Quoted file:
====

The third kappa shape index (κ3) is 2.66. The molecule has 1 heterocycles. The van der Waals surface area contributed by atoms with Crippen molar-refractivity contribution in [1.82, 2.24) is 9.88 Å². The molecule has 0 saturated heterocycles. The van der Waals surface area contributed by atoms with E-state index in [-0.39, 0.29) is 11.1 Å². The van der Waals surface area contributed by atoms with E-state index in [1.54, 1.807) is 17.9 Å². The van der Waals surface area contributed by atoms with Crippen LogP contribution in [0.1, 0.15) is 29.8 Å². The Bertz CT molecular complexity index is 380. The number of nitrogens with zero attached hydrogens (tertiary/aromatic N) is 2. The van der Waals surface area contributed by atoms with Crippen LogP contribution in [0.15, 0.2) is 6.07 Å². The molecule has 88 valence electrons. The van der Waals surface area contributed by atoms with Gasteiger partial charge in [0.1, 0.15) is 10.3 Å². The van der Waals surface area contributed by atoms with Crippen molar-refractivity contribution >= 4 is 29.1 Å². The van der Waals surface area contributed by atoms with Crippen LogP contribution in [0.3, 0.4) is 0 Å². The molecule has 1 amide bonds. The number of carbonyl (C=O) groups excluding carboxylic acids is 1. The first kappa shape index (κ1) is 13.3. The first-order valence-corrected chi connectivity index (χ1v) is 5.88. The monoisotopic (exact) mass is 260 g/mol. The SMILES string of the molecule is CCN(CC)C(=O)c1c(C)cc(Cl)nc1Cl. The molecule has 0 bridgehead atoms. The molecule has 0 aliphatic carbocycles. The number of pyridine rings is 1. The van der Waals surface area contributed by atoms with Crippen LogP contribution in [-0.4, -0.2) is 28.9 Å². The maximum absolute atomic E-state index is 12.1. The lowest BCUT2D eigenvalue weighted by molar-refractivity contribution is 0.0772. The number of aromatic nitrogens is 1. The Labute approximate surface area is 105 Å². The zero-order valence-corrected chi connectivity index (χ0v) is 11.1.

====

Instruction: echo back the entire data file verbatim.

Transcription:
The third kappa shape index (κ3) is 2.66. The molecule has 1 heterocycles. The van der Waals surface area contributed by atoms with Crippen molar-refractivity contribution in [1.82, 2.24) is 9.88 Å². The molecule has 0 saturated heterocycles. The van der Waals surface area contributed by atoms with E-state index in [-0.39, 0.29) is 11.1 Å². The van der Waals surface area contributed by atoms with E-state index in [1.54, 1.807) is 17.9 Å². The van der Waals surface area contributed by atoms with Crippen LogP contribution in [0.1, 0.15) is 29.8 Å². The Bertz CT molecular complexity index is 380. The number of nitrogens with zero attached hydrogens (tertiary/aromatic N) is 2. The van der Waals surface area contributed by atoms with Crippen LogP contribution in [0.15, 0.2) is 6.07 Å². The molecule has 88 valence electrons. The van der Waals surface area contributed by atoms with Gasteiger partial charge in [0.1, 0.15) is 10.3 Å². The van der Waals surface area contributed by atoms with Crippen molar-refractivity contribution >= 4 is 29.1 Å². The van der Waals surface area contributed by atoms with Crippen LogP contribution in [0.3, 0.4) is 0 Å². The molecule has 1 amide bonds. The number of carbonyl (C=O) groups excluding carboxylic acids is 1. The first kappa shape index (κ1) is 13.3. The first-order valence-corrected chi connectivity index (χ1v) is 5.88. The monoisotopic (exact) mass is 260 g/mol. The SMILES string of the molecule is CCN(CC)C(=O)c1c(C)cc(Cl)nc1Cl. The molecule has 0 bridgehead atoms. The molecule has 0 aliphatic carbocycles. The number of pyridine rings is 1. The van der Waals surface area contributed by atoms with Crippen LogP contribution in [-0.4, -0.2) is 28.9 Å². The maximum absolute atomic E-state index is 12.1. The lowest BCUT2D eigenvalue weighted by molar-refractivity contribution is 0.0772. The number of aromatic nitrogens is 1. The Labute approximate surface area is 105 Å². The zero-order valence-corrected chi connectivity index (χ0v) is 11.1.